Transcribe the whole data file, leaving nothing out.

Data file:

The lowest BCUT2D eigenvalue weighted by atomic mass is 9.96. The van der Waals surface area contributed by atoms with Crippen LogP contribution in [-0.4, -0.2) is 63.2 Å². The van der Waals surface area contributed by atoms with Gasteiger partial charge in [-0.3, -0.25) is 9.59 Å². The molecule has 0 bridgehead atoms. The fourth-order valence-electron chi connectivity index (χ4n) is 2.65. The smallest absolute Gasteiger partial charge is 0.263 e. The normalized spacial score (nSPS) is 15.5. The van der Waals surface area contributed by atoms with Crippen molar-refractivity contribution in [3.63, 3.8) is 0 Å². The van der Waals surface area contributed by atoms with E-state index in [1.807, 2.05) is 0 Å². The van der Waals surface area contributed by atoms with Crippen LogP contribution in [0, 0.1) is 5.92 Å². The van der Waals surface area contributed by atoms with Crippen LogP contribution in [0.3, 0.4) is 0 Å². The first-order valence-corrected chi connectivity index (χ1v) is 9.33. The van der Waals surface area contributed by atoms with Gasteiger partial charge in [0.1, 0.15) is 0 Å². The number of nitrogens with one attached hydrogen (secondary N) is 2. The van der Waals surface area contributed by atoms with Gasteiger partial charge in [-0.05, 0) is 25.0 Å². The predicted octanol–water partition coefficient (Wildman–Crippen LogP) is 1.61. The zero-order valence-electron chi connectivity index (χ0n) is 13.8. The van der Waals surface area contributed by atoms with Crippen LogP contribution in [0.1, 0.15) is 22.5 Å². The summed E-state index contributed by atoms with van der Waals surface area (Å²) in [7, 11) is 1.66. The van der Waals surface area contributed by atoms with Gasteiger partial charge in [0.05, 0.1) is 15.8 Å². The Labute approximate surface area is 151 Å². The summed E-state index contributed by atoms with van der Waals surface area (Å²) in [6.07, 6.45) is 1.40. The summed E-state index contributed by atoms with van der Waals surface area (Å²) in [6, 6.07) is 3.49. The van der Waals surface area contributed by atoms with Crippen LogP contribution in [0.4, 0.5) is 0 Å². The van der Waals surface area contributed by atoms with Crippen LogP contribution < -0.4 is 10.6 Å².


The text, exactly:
The lowest BCUT2D eigenvalue weighted by atomic mass is 9.96. The van der Waals surface area contributed by atoms with Crippen LogP contribution in [-0.4, -0.2) is 63.2 Å². The van der Waals surface area contributed by atoms with Gasteiger partial charge in [-0.3, -0.25) is 9.59 Å². The molecule has 0 bridgehead atoms. The fourth-order valence-electron chi connectivity index (χ4n) is 2.65. The smallest absolute Gasteiger partial charge is 0.263 e. The normalized spacial score (nSPS) is 15.5. The van der Waals surface area contributed by atoms with Crippen molar-refractivity contribution in [3.63, 3.8) is 0 Å². The van der Waals surface area contributed by atoms with E-state index in [1.807, 2.05) is 0 Å². The van der Waals surface area contributed by atoms with Crippen LogP contribution in [0, 0.1) is 5.92 Å². The van der Waals surface area contributed by atoms with Crippen LogP contribution in [0.3, 0.4) is 0 Å². The first-order valence-corrected chi connectivity index (χ1v) is 9.33. The van der Waals surface area contributed by atoms with Gasteiger partial charge in [0.1, 0.15) is 0 Å². The number of nitrogens with one attached hydrogen (secondary N) is 2. The van der Waals surface area contributed by atoms with Gasteiger partial charge in [-0.05, 0) is 25.0 Å². The predicted octanol–water partition coefficient (Wildman–Crippen LogP) is 1.61. The zero-order valence-electron chi connectivity index (χ0n) is 13.8. The van der Waals surface area contributed by atoms with Crippen LogP contribution in [0.1, 0.15) is 22.5 Å². The summed E-state index contributed by atoms with van der Waals surface area (Å²) in [7, 11) is 1.66. The van der Waals surface area contributed by atoms with Gasteiger partial charge in [0.05, 0.1) is 15.8 Å². The Labute approximate surface area is 151 Å². The summed E-state index contributed by atoms with van der Waals surface area (Å²) in [6.07, 6.45) is 1.40. The summed E-state index contributed by atoms with van der Waals surface area (Å²) in [6, 6.07) is 3.49. The van der Waals surface area contributed by atoms with Crippen LogP contribution in [0.4, 0.5) is 0 Å². The van der Waals surface area contributed by atoms with Crippen LogP contribution < -0.4 is 10.6 Å².